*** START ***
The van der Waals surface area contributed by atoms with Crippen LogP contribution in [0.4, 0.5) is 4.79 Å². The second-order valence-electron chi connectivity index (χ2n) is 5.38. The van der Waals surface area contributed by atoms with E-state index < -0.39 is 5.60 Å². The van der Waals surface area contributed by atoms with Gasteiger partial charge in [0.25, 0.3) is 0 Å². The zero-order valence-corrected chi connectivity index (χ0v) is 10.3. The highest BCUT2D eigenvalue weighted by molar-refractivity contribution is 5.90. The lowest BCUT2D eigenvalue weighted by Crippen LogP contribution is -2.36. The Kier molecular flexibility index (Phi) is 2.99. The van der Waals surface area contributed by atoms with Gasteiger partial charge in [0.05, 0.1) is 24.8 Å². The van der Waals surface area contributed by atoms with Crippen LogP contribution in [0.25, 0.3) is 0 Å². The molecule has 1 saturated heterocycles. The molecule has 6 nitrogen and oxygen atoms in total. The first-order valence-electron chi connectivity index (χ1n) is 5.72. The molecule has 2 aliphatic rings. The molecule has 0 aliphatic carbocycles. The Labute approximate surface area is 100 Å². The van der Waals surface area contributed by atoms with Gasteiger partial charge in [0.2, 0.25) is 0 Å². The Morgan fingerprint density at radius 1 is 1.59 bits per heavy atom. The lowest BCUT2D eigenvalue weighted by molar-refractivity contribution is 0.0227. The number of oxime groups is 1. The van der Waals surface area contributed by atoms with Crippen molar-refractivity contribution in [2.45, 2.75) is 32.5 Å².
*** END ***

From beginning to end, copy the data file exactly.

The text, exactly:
The van der Waals surface area contributed by atoms with Crippen LogP contribution in [0.4, 0.5) is 4.79 Å². The second-order valence-electron chi connectivity index (χ2n) is 5.38. The van der Waals surface area contributed by atoms with E-state index < -0.39 is 5.60 Å². The van der Waals surface area contributed by atoms with Gasteiger partial charge in [0.25, 0.3) is 0 Å². The zero-order valence-corrected chi connectivity index (χ0v) is 10.3. The highest BCUT2D eigenvalue weighted by molar-refractivity contribution is 5.90. The lowest BCUT2D eigenvalue weighted by Crippen LogP contribution is -2.36. The Kier molecular flexibility index (Phi) is 2.99. The van der Waals surface area contributed by atoms with Gasteiger partial charge in [0.05, 0.1) is 24.8 Å². The van der Waals surface area contributed by atoms with Crippen LogP contribution in [0.25, 0.3) is 0 Å². The molecule has 1 saturated heterocycles. The molecule has 6 nitrogen and oxygen atoms in total. The first-order valence-electron chi connectivity index (χ1n) is 5.72. The molecule has 2 aliphatic rings. The molecule has 0 aliphatic carbocycles. The Labute approximate surface area is 100 Å². The van der Waals surface area contributed by atoms with Gasteiger partial charge in [0.2, 0.25) is 0 Å². The Morgan fingerprint density at radius 1 is 1.59 bits per heavy atom. The lowest BCUT2D eigenvalue weighted by molar-refractivity contribution is 0.0227. The number of oxime groups is 1. The van der Waals surface area contributed by atoms with Crippen molar-refractivity contribution in [2.45, 2.75) is 32.5 Å².